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'Retired' Michael Caine stays busy

  • Story Highlights
  • Michael Caine's latest film is "Is Anybody There?"; plays retired magician
  • Caine says he's retired, but give him a good script, and he'll be there
  • Caine plays Alfred in Batman movies, says he's director's "good-luck charm"
By Todd Leopold
CNN
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(CNN) -- Michael Caine describes himself as "retired from the movies."

In "Is Anybody There?" Caine plays a retired magician who strikes up a friendship with a young boy (Bill Milner).

Michael Caine says he waits for "the offer I can't refuse": a top-notch script.

Then why do we keep seeing him in so many films, including Christopher Nolan's Batman movies (in which he plays Alfred the butler)?

Well, he says in that familiar Cockney accent, he finds it hard to turn down a good script.

"I do very few movies now, and I wait for ... what I call to myself 'the offer I can't refuse.' It doesn't have anything to do with money, it's just a script I can't refuse," he said from New York. If it's that good, he adds, he lets it "interrupt my life."

Sir Michael, 75, used to be famous for always working, whether the script was good or wanting. Along with such films as "Hannah and Her Sisters" -- which won him one of his two Oscars -- "Sleuth" and "Educating Rita," there was "The Island," "Blame It on Rio" and "Jaws: The Revenge."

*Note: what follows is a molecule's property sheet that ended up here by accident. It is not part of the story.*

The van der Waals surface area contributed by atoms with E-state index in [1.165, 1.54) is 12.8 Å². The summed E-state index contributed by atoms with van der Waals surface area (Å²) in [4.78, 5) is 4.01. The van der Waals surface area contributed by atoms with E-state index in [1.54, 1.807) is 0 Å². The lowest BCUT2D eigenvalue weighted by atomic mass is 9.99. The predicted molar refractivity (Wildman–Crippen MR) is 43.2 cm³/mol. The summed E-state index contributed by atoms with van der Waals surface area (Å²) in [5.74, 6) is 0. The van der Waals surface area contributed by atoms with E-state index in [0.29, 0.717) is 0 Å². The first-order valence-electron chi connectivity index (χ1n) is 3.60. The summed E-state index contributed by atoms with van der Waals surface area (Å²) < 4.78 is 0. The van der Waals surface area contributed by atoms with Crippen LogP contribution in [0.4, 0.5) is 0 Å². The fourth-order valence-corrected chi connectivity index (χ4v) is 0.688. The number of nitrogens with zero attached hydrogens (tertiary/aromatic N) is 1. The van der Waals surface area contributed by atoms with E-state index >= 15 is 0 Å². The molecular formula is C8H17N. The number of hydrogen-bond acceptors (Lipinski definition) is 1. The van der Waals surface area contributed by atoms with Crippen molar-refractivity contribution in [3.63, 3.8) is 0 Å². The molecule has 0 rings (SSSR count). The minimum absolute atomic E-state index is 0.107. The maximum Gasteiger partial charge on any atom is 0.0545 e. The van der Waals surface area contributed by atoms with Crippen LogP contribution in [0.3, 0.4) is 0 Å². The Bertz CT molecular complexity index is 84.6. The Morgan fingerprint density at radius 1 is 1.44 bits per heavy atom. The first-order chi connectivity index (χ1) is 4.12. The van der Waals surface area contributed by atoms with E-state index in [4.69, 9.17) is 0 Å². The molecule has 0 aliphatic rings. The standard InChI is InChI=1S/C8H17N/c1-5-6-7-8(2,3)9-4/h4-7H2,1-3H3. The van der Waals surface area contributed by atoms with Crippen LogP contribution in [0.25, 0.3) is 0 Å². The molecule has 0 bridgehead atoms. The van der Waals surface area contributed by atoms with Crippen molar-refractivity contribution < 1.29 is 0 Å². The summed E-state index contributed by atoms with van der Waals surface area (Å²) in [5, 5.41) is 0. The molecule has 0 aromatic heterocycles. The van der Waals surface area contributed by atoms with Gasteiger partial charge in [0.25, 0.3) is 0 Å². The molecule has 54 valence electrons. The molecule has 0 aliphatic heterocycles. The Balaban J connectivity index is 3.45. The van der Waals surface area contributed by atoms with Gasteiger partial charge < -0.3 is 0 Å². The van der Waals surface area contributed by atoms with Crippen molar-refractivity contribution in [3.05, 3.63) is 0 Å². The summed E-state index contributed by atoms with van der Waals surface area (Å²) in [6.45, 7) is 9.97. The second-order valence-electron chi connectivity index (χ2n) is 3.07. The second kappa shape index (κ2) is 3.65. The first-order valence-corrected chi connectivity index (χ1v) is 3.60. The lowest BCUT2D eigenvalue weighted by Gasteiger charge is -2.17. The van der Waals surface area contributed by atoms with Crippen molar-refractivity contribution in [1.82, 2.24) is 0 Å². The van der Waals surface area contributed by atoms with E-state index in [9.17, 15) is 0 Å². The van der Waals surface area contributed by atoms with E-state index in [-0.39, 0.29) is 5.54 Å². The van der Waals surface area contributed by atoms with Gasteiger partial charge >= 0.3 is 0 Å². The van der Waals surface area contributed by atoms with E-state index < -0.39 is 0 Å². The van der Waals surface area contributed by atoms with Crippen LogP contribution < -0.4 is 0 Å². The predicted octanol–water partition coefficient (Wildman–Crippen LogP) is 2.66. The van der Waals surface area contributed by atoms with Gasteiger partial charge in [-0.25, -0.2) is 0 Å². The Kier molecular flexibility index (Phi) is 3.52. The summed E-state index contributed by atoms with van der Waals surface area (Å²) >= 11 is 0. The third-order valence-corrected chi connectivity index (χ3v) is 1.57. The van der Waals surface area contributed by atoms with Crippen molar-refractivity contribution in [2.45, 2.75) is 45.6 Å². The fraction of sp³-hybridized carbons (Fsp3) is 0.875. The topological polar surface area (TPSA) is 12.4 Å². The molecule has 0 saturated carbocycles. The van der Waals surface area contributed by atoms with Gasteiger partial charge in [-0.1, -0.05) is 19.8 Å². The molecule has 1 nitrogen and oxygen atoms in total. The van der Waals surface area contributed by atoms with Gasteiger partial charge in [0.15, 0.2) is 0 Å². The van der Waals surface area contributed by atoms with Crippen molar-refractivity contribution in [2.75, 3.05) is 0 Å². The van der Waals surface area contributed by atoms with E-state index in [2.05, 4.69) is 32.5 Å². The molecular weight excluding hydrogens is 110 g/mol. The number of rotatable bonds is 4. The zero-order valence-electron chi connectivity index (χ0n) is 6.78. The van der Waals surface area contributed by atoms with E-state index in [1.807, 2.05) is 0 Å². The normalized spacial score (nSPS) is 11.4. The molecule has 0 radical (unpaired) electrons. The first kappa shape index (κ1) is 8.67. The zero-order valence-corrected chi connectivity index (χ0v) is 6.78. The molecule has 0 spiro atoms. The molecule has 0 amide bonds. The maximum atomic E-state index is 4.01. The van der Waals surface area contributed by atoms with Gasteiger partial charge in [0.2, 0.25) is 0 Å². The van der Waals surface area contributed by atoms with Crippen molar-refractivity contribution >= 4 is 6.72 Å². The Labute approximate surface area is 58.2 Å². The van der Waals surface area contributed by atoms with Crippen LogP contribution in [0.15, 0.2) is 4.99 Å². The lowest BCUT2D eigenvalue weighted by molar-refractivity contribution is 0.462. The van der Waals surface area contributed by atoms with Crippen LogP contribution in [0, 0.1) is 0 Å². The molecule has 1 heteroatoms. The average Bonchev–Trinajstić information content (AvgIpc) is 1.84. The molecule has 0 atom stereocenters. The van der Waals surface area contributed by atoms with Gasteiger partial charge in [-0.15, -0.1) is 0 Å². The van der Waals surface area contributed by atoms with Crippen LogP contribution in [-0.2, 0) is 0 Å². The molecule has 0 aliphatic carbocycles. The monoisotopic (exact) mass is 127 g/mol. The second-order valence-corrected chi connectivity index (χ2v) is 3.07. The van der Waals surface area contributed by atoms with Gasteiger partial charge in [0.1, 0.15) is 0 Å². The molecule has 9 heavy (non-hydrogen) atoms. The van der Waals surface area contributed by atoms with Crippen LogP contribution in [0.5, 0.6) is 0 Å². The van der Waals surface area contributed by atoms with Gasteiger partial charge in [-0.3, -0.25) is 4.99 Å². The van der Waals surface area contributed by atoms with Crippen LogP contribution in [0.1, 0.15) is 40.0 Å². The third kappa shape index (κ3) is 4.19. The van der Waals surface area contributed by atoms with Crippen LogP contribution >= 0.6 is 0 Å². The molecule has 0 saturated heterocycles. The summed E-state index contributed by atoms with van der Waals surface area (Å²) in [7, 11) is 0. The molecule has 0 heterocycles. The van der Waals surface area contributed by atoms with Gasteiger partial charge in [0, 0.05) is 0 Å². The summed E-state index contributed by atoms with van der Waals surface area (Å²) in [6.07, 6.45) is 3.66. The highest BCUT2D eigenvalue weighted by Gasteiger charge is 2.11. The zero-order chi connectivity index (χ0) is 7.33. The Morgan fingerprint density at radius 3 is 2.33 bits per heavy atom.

Not that he minded. Regarding "Jaws: The Revenge," he once wrote, "I have never seen it, but by all accounts it is terrible. However, I have seen the house that it built, and it is terrific."

Caine's latest film is "Is Anybody There?", a moving character study of a curmudgeonly magician who's forced to move into a struggling nursing home. While there, he strikes up an unlikely friendship with the owners' 10-year-old son, who's fascinated with ghosts and death.

CNN.com talked to Caine about "Is Anybody There?", acting opposite children, his relationship with "Dark Knight" director Christopher Nolan and what's next for his retirement.

CNN: How did this script [by Peter Harness] cross your transom?

Michael Caine: It was brought to me by a friend of mine named David Heyman, who makes the Harry Potter movies. ...

When I was reading it, I was roaring with laughter, and as I got through it and started to get toward the end, I suddenly found myself crying. I'd laughed at a lot of scripts in my time, but I've never cried reading a script. And I thought, bloody hell, if that can do that to me, sitting in an empty office on my own, what can it do if we can get it up there on the screen?

I do very few movies now, and I wait for a script -- what I call to myself "the offer I can't refuse." It doesn't have anything to do with money. It's just a script I can't refuse. ... I thought ["Anybody"] was a wonderful project for me.

CNN: There's an old saying about acting with children and animals. Did you have any nervousness about acting with ...

Caine: No, no, no, no, no. What happens is, is ... if you happen to work with children who don't really know how to do it, you keep doing the take until the child gets it right, and when the child gets it right, they print it whether you've got it right or not. So eventually the child who couldn't really do it comes out looking really great, and you who could do it got bored with doing it over and over again, and you come out looking like a dope!